keera-hails-reactivevalues-0.6.0: Haskell on Rails - Reactive Values

Copyright (C) Keera Studios Ltd 2013 BSD3 support@keera.co.uk Safe Haskell2010

Data.ReactiveValue

Description

Reactive Values (RVs) are typed mutable variables with a change notification mechanism. They are defined by providing a way to read the value, a way to change it, and a way to install an react when the value has changed.

RVs are abstract (i.e., a type class). This module defines a class and manipulation operations, but you need an actual instance of RV underneath. For a way to turn IORefs into RVs, see the example below. GUI toolkits can use existing event-handling mechanisms to make widget attributes Reactive Values without additional boilerplate. A number of backends (GUIs, devices, files, network, FRP) are supported.

RVs are complemented with Reactive Relations, which connect RVs and keep them in sync during execution.

A very simple example of an RV is the following construction, in which passive IORefs are turned into active Reactive Values.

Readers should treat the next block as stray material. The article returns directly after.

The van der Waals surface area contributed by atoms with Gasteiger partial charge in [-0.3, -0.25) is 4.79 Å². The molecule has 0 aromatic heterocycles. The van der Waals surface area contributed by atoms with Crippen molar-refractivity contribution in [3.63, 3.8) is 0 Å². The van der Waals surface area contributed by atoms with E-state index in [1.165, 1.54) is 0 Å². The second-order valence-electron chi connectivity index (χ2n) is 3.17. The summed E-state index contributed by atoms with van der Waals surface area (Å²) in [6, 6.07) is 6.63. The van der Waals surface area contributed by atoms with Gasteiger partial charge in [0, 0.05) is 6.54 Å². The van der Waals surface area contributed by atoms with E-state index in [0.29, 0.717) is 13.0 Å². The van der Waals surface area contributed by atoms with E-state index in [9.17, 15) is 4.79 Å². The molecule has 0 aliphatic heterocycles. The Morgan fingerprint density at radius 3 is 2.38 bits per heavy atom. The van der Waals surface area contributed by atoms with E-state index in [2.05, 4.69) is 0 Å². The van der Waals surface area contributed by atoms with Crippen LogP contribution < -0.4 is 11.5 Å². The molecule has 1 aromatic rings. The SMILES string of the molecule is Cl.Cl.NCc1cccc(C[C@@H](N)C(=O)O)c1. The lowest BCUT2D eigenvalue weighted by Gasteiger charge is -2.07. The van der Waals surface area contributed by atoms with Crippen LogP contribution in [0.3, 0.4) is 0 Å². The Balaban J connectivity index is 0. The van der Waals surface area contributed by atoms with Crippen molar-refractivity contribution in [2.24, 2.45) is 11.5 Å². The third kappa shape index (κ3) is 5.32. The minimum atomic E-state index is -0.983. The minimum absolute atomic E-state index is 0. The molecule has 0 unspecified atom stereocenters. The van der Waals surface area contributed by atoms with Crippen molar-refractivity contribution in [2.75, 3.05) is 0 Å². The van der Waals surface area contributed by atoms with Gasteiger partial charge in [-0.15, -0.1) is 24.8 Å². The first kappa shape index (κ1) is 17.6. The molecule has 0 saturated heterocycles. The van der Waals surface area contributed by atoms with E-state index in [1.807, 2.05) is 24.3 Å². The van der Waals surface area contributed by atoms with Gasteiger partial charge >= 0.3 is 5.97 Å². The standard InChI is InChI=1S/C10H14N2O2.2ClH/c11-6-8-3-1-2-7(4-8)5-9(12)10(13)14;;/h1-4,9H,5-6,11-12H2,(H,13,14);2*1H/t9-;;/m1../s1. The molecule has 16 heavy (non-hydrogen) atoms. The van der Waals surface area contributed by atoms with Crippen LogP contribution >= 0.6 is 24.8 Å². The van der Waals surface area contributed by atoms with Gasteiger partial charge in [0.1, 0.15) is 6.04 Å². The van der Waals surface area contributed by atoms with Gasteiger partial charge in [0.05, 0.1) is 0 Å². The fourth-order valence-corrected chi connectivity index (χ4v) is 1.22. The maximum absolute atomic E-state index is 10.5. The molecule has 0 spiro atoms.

import Control.Concurrent (threadDelay)

-- From the package keera-callbacks
import Data.CBRef         (installCallbackCBRef, newCBRef, readCBRef,
writeCBRef)

-- From keera-hails-reactivevalues
import Data.ReactiveValue (ReactiveFieldReadWrite (..), ReactiveFieldWrite,
reactiveValueModify, wrapMW, (=:>))

main :: IO ()
main = do

-- Empower IORef with callback installation mechanism
--
-- passiveCBRef :: CBRRef Integer
passiveCBRef <- newCBRef 0

-- Turn IORef into active reactive value (RV).
--
-- We use the type of Reactive Fields, which have a trivial RV implementation.
let activeCBRefRV :: ReactiveFieldReadWrite IO Integer
(writeCBRef           passiveCBRef)
(installCallbackCBRef passiveCBRef)

-- Define a write-only RV that prints whatever you put in it.
let printer :: Show a => ReactiveFieldWrite IO a
printer = wrapMW print

-- Connect them using a reactive rule. In a GUI application, this code would
-- in the controller, and would define connections between the model and
-- the view.
--
-- For bi-directional connections, see (=:=).
activeCBRefRV =:> printer

-- To demonstrate the connection, just loop forever and increment the
-- first reactive value. The change will propagate through the channel
-- and be printed on the screen every second.